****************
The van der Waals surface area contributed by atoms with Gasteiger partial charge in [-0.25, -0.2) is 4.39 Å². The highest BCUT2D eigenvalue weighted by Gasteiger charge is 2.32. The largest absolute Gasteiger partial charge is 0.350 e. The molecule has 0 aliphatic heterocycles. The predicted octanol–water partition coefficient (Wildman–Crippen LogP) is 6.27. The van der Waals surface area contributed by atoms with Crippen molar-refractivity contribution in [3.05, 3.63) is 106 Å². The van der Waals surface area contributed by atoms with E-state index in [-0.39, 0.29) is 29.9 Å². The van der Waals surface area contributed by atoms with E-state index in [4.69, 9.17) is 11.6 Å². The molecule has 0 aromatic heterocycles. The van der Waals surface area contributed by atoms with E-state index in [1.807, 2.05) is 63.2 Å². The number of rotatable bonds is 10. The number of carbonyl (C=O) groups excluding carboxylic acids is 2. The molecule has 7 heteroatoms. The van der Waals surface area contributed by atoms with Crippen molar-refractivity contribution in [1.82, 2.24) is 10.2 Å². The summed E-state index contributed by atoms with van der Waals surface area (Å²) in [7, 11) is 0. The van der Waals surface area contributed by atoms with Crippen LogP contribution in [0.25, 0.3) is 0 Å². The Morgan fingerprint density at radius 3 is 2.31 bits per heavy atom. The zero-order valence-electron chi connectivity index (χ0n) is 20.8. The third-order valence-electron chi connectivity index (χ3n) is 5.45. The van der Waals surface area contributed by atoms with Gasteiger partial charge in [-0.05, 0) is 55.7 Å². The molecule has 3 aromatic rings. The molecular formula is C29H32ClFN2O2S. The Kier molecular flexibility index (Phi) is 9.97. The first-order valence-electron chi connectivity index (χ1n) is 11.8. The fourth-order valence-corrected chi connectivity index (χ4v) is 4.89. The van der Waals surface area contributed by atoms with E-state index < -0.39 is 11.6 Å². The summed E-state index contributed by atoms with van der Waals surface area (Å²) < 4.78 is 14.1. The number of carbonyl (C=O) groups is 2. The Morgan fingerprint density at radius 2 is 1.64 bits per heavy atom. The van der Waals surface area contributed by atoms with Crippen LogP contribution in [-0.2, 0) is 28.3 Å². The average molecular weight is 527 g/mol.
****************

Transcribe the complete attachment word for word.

The van der Waals surface area contributed by atoms with Gasteiger partial charge in [-0.25, -0.2) is 4.39 Å². The highest BCUT2D eigenvalue weighted by Gasteiger charge is 2.32. The largest absolute Gasteiger partial charge is 0.350 e. The molecule has 0 aliphatic heterocycles. The predicted octanol–water partition coefficient (Wildman–Crippen LogP) is 6.27. The van der Waals surface area contributed by atoms with Crippen molar-refractivity contribution in [3.05, 3.63) is 106 Å². The van der Waals surface area contributed by atoms with E-state index in [-0.39, 0.29) is 29.9 Å². The van der Waals surface area contributed by atoms with E-state index in [4.69, 9.17) is 11.6 Å². The molecule has 0 aromatic heterocycles. The van der Waals surface area contributed by atoms with E-state index in [1.807, 2.05) is 63.2 Å². The number of rotatable bonds is 10. The number of carbonyl (C=O) groups excluding carboxylic acids is 2. The molecule has 7 heteroatoms. The van der Waals surface area contributed by atoms with Crippen molar-refractivity contribution in [1.82, 2.24) is 10.2 Å². The summed E-state index contributed by atoms with van der Waals surface area (Å²) in [7, 11) is 0. The van der Waals surface area contributed by atoms with Crippen LogP contribution in [0.25, 0.3) is 0 Å². The Morgan fingerprint density at radius 3 is 2.31 bits per heavy atom. The zero-order valence-electron chi connectivity index (χ0n) is 20.8. The third-order valence-electron chi connectivity index (χ3n) is 5.45. The van der Waals surface area contributed by atoms with Gasteiger partial charge in [-0.05, 0) is 55.7 Å². The molecule has 3 aromatic rings. The molecular formula is C29H32ClFN2O2S. The Kier molecular flexibility index (Phi) is 9.97. The first-order valence-electron chi connectivity index (χ1n) is 11.8. The fourth-order valence-corrected chi connectivity index (χ4v) is 4.89. The van der Waals surface area contributed by atoms with E-state index < -0.39 is 11.6 Å². The summed E-state index contributed by atoms with van der Waals surface area (Å²) < 4.78 is 14.1. The number of carbonyl (C=O) groups is 2. The Morgan fingerprint density at radius 2 is 1.64 bits per heavy atom. The van der Waals surface area contributed by atoms with Crippen LogP contribution in [-0.2, 0) is 28.3 Å². The average molecular weight is 527 g/mol.